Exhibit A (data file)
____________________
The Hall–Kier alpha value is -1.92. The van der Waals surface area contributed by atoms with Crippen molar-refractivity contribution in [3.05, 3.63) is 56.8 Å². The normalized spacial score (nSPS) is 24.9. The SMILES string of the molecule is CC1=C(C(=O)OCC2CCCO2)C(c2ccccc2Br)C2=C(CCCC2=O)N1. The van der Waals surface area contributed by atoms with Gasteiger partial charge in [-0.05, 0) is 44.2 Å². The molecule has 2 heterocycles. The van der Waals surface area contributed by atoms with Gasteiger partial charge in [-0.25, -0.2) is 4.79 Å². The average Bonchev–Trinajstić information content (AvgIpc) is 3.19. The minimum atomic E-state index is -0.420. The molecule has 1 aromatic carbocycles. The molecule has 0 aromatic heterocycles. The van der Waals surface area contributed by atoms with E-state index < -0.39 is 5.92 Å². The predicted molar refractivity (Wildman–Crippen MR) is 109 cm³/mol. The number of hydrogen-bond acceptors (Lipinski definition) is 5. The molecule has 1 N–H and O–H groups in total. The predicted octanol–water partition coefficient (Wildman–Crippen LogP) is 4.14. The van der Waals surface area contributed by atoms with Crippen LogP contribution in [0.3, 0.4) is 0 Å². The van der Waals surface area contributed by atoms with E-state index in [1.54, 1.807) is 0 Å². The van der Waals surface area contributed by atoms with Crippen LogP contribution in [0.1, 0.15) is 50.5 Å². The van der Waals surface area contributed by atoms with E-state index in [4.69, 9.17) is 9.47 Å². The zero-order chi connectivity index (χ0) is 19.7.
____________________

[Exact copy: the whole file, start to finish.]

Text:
The Hall–Kier alpha value is -1.92. The van der Waals surface area contributed by atoms with Crippen molar-refractivity contribution in [3.05, 3.63) is 56.8 Å². The normalized spacial score (nSPS) is 24.9. The SMILES string of the molecule is CC1=C(C(=O)OCC2CCCO2)C(c2ccccc2Br)C2=C(CCCC2=O)N1. The van der Waals surface area contributed by atoms with Gasteiger partial charge in [-0.05, 0) is 44.2 Å². The molecule has 2 heterocycles. The van der Waals surface area contributed by atoms with Gasteiger partial charge in [-0.25, -0.2) is 4.79 Å². The average Bonchev–Trinajstić information content (AvgIpc) is 3.19. The minimum atomic E-state index is -0.420. The molecule has 1 aromatic carbocycles. The molecule has 0 aromatic heterocycles. The van der Waals surface area contributed by atoms with E-state index < -0.39 is 5.92 Å². The predicted molar refractivity (Wildman–Crippen MR) is 109 cm³/mol. The number of hydrogen-bond acceptors (Lipinski definition) is 5. The molecule has 1 N–H and O–H groups in total. The predicted octanol–water partition coefficient (Wildman–Crippen LogP) is 4.14. The van der Waals surface area contributed by atoms with Crippen LogP contribution in [0.3, 0.4) is 0 Å². The van der Waals surface area contributed by atoms with E-state index in [1.54, 1.807) is 0 Å². The van der Waals surface area contributed by atoms with Crippen LogP contribution in [0.1, 0.15) is 50.5 Å². The van der Waals surface area contributed by atoms with E-state index in [4.69, 9.17) is 9.47 Å². The zero-order chi connectivity index (χ0) is 19.7.